Annabel’s weekly mince

If I have to make mince after my boys leave home, I think I'll scream! For those that don't know, I have 3 boys (11, 8 & 6) and their favourite meal is mince & pasta. In fact unless I say mince (or pizza) is for dinner there is usually a revolt of varying degrees of severity. I cook at least 1kg if not 2 of mince a week and serve it in a variety of ways: mince & pasta (AKA spaghetti bolognaise depending on whether it's actually spaghetti or some other shaped pasta), nachos, tacos, burritos, lasagne, pasta boats, pies, meatballs…. If it involves cooked mince I use the same basic recipe. It does change from time to time depending on what mince meat is on special, what vegetables I do or don't have in the kitchen and which spices I've run out of. I'm sure every family has their own secret ingredient/herb/spice and method, but since I've been asked for mine, I'll do my best to write it for you. As my kids are pretty fussy and certainly not the kind of kids to munch down a Vietname rice paper roll full of veggies, I use the weekly mince to get lots of veggies into them. When they were really little I had to puree them so they couldn't see ANY flecks (ie grated) bits but now grating and bitzing in the food processor is enough. If adding something a bit different I tend to blitz until pieces are very small so it goes undetected!

 

Annabel's EVERY week mince:

  • 1kg mince (usually mixed eg 500g beef/500g pork & veal) Can use all beef. Last week used half kangaroo mince. I know others that use mince to get in some offal eg kidneys/liver etc (I have tried once and it was NOT detected)
  • 1 large brown onion (finely diced)
  • 1-2 garlic cloves (grated)
  • 1T stock concentrate (chicken/vegetable, whatever I've got – can use 1-2 stock cubes)
  • 1T ground cumin
  • 1T ground corinander seeds
  • 1/2T sweet or smoked paprika
  • 1-2 tsp salt
  • 2 zucchinis (grated)
  • 2 carrots (grated)
  • other veg (I add 1-2 'extras' per batach) eg handful mushrooms, kale, broccoli, cauliflower, silverbeet etc
  • dash of soy sauce/tamari (for GF)/coconut aminos (for paleo)
  • 1 tin diced tomatoes
  • 1 glass jar of passata
  • 2 bay leaves
  • Salt and pepper to taste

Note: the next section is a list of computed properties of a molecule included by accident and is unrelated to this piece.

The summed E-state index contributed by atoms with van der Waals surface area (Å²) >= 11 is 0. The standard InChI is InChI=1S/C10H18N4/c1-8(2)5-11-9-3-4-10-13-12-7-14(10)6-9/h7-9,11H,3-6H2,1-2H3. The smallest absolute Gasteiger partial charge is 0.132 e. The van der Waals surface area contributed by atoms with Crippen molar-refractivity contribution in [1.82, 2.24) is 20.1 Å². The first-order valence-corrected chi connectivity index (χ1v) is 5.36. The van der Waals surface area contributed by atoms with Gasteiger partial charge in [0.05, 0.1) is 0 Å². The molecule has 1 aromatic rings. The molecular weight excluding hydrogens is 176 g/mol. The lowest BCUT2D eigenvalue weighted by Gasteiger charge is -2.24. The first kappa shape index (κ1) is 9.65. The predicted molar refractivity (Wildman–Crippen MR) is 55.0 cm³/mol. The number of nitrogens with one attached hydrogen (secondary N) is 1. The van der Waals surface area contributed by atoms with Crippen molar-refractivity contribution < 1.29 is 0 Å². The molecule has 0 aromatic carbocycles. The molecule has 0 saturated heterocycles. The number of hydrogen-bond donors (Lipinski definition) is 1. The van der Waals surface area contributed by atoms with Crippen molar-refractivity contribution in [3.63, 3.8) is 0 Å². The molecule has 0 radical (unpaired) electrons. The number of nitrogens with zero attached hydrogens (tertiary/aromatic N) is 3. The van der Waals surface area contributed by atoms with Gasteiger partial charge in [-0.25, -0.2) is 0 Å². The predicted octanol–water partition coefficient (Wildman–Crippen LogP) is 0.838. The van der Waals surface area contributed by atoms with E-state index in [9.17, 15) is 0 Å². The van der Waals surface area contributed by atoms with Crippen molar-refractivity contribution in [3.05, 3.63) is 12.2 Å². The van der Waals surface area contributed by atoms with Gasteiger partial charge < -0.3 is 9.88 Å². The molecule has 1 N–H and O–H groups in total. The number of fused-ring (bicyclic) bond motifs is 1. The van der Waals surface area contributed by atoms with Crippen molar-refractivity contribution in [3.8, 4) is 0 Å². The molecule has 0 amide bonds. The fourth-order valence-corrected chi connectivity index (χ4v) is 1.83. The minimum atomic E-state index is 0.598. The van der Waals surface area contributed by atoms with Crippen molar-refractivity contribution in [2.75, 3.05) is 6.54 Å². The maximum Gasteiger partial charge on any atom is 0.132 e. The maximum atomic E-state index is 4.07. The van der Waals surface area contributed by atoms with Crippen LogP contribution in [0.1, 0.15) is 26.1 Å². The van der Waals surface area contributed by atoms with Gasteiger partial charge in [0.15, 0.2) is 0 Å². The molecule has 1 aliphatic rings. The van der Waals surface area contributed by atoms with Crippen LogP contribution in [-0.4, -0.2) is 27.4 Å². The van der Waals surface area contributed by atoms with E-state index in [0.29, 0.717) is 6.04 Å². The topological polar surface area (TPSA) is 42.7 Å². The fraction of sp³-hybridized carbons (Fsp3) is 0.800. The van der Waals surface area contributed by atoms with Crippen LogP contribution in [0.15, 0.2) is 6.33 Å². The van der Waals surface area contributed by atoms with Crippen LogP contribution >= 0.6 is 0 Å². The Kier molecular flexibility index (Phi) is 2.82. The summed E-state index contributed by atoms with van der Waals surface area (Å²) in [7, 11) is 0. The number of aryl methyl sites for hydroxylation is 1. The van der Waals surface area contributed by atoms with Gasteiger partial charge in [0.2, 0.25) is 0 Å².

1. In a large pot (stock pot/cast iron pot) heat 1-2Tbs macadamia oil. Brown onion & garlic then add the mince. You might need to have element up high to brown the mince quickly.
  2. Once the mince is browned, add the spices and stir through.
  3. Add grated vegetables (not tomatoes/passata) and stir through for a few minutes.
  4. Add stock, tinned tomatoes, passata, dash of soy (or soy alternative). Stir through. I usually rinse the tin & jar with water and add that tomato-y water to the pot too.
  5. Add bay leaves and simmer for as long as you like – up to a few hours. If in a hurry it's ready to eat immediately but the extra simmering time will develop the flavours.
  6. Serve as you wish – pasta/GF pasta/zucchini noodles/with corn chips, as lasagne etc etc etc.

Serves hungry kids for as many meals as you can stretch it! My husband and I rarely eat it, only because I'm so sick of cooking it I'd rather eat pretty much anything else! It does taste great and it totally adult friendly too though ;-)

 

prawn stock

I have only really gotten into making stock in the last year or so but this is the first time I’ve made prawn stock.  Now I have to figure out what I’m going to do with it!  Any ideas? Please comment and let me know if you have some suggestions.  It was super easy to make although it did stink out the kitchen for the evening!

prawn stock

Prawn Stock

  • shells, heads etc from 500g green prawns
  • 1 onion
  • 2 celery stalks
  • 1 carrot
  • salt & pepper
  1. Dice vegetables.
  2. Place all ingredients in large saucepan or stock pot.  Fill with water until ingredients covered by a few cms.
  3. Bring to boil then simmer for an hour or so.
  4. Strain and allow stock to cool.
  5. Use stock as desired.  I poured mine into a  silicone muffin tray to freeze in useable (when I work out what for!) portions.

Enjoy!

And especially enjoy eating the prawns that came out of the shells.

prawn stock prawn stock

spiced pumpkin ice cream (GF)